Pig farmers continued to lose, on average, £17/head in the fourth quarter of last year, the ninth successive quarter of negative margins.
The estimated full economic cost of production came down slightly from 227p/kg in Q3 to 224p/kg in Q4, as feed costs dropped back by 5p, with feed still accounting for an historically high 69% of total costs.
However, energy costs, stemming from rising fuel and gas prices, reached yearly highs in Q4, impacting on transport, rearing and finishing costs, while increases in mortgages and other interest rates have increased costs relating to capital, buildings, and equipment, according to AHDB trainee analyst Isabelle Shohet.
Pig prices stabilised to 205p/kg (APP), and 200p/kg (SPP) during Q4. However, these prices continued to fall belowthe full economic cost of production.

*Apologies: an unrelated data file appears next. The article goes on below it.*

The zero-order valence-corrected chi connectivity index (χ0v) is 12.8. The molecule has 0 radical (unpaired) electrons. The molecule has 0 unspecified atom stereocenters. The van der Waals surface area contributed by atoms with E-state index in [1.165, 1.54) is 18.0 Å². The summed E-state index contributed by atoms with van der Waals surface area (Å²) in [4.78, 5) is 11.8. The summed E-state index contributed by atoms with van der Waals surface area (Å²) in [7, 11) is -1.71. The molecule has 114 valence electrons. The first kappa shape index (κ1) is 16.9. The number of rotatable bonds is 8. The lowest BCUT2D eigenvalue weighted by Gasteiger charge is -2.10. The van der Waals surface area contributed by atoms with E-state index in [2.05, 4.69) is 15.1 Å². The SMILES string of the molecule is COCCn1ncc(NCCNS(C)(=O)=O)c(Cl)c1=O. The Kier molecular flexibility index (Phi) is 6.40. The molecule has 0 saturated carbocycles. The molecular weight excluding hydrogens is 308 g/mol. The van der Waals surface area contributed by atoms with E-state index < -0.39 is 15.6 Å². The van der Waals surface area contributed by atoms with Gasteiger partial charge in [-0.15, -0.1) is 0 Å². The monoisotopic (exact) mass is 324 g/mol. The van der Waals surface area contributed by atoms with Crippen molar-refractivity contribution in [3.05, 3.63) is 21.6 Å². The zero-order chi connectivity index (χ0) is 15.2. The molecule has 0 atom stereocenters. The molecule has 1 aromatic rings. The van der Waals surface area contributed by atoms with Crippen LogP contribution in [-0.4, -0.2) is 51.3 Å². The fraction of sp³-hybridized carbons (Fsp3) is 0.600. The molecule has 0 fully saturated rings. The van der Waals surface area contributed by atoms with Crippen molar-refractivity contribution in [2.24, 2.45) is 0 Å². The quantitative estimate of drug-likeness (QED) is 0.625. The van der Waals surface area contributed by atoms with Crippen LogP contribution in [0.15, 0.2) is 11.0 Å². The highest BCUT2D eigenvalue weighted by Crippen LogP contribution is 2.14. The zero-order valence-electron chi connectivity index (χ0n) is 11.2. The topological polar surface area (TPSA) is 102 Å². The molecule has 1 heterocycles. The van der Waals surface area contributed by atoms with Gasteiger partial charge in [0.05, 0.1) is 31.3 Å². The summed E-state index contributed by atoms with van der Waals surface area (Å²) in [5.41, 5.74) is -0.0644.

These estimates use the latest performance figures for breeding and finishing herds for the 12 months ending 31 December 2022.
While still representing significant losses on many pigs farms, the Q4 figures are at least an improvement on average losses of in excess of £50/pig in Q1 and Q2 and the Q3 figure of £23/pig.
The outlook has improved during the current quarter, with feed prices coming down further in January, before recovering slightly in February and the pig price increasing steadily since the start of the year, with the SPP topping 207p/kg in the week ending February 18. It remains to be seen whether this will be enough to see the sector, on average, back in the black in the first quarter of this year.